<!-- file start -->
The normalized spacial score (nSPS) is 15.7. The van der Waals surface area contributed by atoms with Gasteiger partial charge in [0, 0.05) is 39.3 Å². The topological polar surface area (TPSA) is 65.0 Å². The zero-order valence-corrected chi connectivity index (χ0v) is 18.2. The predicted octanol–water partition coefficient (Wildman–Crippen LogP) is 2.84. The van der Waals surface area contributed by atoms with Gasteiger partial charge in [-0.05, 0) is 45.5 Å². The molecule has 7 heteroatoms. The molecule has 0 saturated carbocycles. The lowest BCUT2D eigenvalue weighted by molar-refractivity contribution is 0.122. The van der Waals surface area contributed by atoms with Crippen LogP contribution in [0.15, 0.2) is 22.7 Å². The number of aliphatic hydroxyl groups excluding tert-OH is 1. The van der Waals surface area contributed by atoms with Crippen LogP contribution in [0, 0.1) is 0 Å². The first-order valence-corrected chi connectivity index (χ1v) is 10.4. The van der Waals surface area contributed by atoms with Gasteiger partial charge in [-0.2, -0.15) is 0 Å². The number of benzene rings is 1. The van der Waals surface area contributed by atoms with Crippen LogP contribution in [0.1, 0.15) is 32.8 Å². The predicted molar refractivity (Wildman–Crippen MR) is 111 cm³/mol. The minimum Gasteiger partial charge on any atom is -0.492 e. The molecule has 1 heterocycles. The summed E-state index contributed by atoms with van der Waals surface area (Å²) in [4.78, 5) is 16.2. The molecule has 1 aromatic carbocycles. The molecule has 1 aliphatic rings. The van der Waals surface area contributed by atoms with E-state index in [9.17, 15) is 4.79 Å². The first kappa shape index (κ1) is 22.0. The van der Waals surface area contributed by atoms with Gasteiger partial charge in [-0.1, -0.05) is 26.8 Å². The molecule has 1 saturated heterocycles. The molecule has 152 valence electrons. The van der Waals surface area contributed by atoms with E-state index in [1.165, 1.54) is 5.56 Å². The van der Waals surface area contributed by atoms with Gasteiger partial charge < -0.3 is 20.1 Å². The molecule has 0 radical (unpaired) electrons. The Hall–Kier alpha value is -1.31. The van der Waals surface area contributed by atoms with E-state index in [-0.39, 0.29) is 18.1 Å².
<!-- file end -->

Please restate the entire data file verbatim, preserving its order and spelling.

The normalized spacial score (nSPS) is 15.7. The van der Waals surface area contributed by atoms with Gasteiger partial charge in [0, 0.05) is 39.3 Å². The topological polar surface area (TPSA) is 65.0 Å². The zero-order valence-corrected chi connectivity index (χ0v) is 18.2. The predicted octanol–water partition coefficient (Wildman–Crippen LogP) is 2.84. The van der Waals surface area contributed by atoms with Gasteiger partial charge in [-0.05, 0) is 45.5 Å². The molecule has 7 heteroatoms. The molecule has 0 saturated carbocycles. The lowest BCUT2D eigenvalue weighted by molar-refractivity contribution is 0.122. The van der Waals surface area contributed by atoms with Crippen LogP contribution in [0.15, 0.2) is 22.7 Å². The number of aliphatic hydroxyl groups excluding tert-OH is 1. The van der Waals surface area contributed by atoms with Crippen LogP contribution in [0, 0.1) is 0 Å². The first-order valence-corrected chi connectivity index (χ1v) is 10.4. The van der Waals surface area contributed by atoms with Gasteiger partial charge in [-0.2, -0.15) is 0 Å². The number of benzene rings is 1. The van der Waals surface area contributed by atoms with Crippen LogP contribution in [0.1, 0.15) is 32.8 Å². The predicted molar refractivity (Wildman–Crippen MR) is 111 cm³/mol. The minimum Gasteiger partial charge on any atom is -0.492 e. The molecule has 1 heterocycles. The summed E-state index contributed by atoms with van der Waals surface area (Å²) in [4.78, 5) is 16.2. The molecule has 1 aromatic carbocycles. The molecule has 1 aliphatic rings. The van der Waals surface area contributed by atoms with E-state index in [9.17, 15) is 4.79 Å². The first kappa shape index (κ1) is 22.0. The van der Waals surface area contributed by atoms with Gasteiger partial charge in [-0.1, -0.05) is 26.8 Å². The molecule has 1 saturated heterocycles. The molecule has 152 valence electrons. The van der Waals surface area contributed by atoms with E-state index in [1.165, 1.54) is 5.56 Å². The van der Waals surface area contributed by atoms with Gasteiger partial charge < -0.3 is 20.1 Å². The molecule has 0 radical (unpaired) electrons. The Hall–Kier alpha value is -1.31. The van der Waals surface area contributed by atoms with E-state index in [-0.39, 0.29) is 18.1 Å².